Umbilicus

Known also as the navel and belly button the visually prominent umbilicus is centred in the abdomen, in the young and slim adult at the level of the disc between 3rd and 4th lumbar vertebrae. It is the remainder of the gap in the abdominal wall that connected mother and fetus via the blood vessel containing umbilical cord. The gap in the abdominal wall may persist in infancy leading to an umbilical hernia which may require surgical repair but more often will subside spontaneously.

For most persons, the umbilicus is a depressed cavity which requires ordinary hygienic care, when this is absent, superficial infections may develop, or a type of horn may form. Some persons have an extruded umbilicus, which is not a hernia, but looks “different,” and may be the cause of concern. Umbilical hernia is a problem also in adult life, commonly associated with abdominal obesity; it may come with pregnancy and subside after delivery, or it may be a permanent feature with a tight ring of a mouth resulting in an obstructed hernia requiring surgical correction.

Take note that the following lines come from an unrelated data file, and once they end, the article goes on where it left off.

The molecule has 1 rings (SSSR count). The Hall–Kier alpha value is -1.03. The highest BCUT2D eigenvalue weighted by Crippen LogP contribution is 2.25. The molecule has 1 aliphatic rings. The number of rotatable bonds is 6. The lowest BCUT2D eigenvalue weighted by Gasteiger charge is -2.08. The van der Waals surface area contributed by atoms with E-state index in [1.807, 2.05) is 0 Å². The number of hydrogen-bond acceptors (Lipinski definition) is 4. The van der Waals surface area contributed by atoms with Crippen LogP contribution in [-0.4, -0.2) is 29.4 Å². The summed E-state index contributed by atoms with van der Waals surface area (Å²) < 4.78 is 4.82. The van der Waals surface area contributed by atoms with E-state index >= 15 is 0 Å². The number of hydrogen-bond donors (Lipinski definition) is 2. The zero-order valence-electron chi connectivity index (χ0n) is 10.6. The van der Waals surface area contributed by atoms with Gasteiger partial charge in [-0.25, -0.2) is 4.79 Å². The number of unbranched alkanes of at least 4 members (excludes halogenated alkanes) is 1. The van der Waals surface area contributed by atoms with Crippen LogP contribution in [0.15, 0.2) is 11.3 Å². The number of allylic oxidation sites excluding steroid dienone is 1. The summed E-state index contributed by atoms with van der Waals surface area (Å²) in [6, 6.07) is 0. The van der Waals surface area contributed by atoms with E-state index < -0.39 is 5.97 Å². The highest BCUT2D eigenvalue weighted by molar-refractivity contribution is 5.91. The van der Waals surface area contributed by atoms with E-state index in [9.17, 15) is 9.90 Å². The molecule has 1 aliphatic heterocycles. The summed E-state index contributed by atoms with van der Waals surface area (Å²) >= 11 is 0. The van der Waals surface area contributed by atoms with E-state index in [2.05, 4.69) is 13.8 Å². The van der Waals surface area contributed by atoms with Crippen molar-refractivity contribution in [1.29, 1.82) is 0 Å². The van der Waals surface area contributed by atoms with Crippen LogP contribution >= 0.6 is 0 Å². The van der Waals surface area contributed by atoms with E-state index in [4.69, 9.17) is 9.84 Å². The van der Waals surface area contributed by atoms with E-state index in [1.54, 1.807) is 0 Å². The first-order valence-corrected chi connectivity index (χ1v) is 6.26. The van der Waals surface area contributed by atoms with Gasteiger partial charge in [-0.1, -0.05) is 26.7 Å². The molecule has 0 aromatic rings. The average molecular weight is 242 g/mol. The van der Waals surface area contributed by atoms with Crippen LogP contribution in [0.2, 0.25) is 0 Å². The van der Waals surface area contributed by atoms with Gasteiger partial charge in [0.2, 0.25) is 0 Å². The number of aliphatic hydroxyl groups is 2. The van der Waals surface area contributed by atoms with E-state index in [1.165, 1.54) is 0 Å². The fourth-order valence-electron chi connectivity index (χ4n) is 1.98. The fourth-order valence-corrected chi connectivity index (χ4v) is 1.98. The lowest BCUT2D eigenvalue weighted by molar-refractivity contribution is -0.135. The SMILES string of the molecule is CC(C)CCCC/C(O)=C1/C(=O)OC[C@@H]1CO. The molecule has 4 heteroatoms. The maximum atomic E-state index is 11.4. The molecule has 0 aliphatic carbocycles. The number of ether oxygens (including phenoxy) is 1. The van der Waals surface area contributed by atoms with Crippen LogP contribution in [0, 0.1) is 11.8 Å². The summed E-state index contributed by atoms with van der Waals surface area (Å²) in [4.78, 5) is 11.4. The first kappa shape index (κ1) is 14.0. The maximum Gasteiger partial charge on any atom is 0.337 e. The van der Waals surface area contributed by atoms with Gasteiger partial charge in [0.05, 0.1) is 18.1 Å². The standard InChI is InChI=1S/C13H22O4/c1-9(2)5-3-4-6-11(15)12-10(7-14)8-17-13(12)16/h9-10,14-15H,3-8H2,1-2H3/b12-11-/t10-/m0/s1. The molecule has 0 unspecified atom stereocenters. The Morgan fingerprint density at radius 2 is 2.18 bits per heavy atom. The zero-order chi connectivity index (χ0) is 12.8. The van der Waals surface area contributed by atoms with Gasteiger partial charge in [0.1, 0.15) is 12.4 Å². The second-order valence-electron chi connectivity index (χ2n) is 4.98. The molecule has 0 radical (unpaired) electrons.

For those who do not like the appearance of their umbilicus, relief is obtained by  umbiliocoplasty, known colloquially as “belly button surgery.” This is not for repair of a defect such as a hernia, but is strictly to create a more pleasing, or less displeasing, appearance. As such, the prospective patient and surgeon will agree ahead of the operation on what appearance is going to best please the patient. It is recognized that commonly worn clothing, not only swim wear, exposes the umbilicus, and decoration with jewels is no longer the prerogative of the exotic east.